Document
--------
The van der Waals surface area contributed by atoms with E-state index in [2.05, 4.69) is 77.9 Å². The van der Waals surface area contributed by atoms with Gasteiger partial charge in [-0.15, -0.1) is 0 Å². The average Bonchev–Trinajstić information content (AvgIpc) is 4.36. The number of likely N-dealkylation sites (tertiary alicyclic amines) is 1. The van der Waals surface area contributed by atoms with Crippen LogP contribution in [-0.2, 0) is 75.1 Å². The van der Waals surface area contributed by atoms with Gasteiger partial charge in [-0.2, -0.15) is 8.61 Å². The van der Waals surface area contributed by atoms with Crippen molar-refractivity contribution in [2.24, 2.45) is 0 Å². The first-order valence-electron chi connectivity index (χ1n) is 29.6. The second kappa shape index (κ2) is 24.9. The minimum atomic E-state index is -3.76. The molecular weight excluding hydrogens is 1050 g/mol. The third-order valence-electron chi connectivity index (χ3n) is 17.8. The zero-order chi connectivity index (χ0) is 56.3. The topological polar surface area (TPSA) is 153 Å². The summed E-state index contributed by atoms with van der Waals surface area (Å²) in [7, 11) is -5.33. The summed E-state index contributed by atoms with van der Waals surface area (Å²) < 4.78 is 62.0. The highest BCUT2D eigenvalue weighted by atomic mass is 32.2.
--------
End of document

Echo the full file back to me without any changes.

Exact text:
The van der Waals surface area contributed by atoms with E-state index in [2.05, 4.69) is 77.9 Å². The van der Waals surface area contributed by atoms with Gasteiger partial charge in [-0.15, -0.1) is 0 Å². The average Bonchev–Trinajstić information content (AvgIpc) is 4.36. The number of likely N-dealkylation sites (tertiary alicyclic amines) is 1. The van der Waals surface area contributed by atoms with Crippen LogP contribution in [-0.2, 0) is 75.1 Å². The van der Waals surface area contributed by atoms with Gasteiger partial charge in [-0.2, -0.15) is 8.61 Å². The van der Waals surface area contributed by atoms with Crippen molar-refractivity contribution in [2.24, 2.45) is 0 Å². The first-order valence-electron chi connectivity index (χ1n) is 29.6. The second kappa shape index (κ2) is 24.9. The minimum atomic E-state index is -3.76. The molecular weight excluding hydrogens is 1050 g/mol. The third-order valence-electron chi connectivity index (χ3n) is 17.8. The zero-order chi connectivity index (χ0) is 56.3. The topological polar surface area (TPSA) is 153 Å². The summed E-state index contributed by atoms with van der Waals surface area (Å²) in [7, 11) is -5.33. The summed E-state index contributed by atoms with van der Waals surface area (Å²) < 4.78 is 62.0. The highest BCUT2D eigenvalue weighted by atomic mass is 32.2.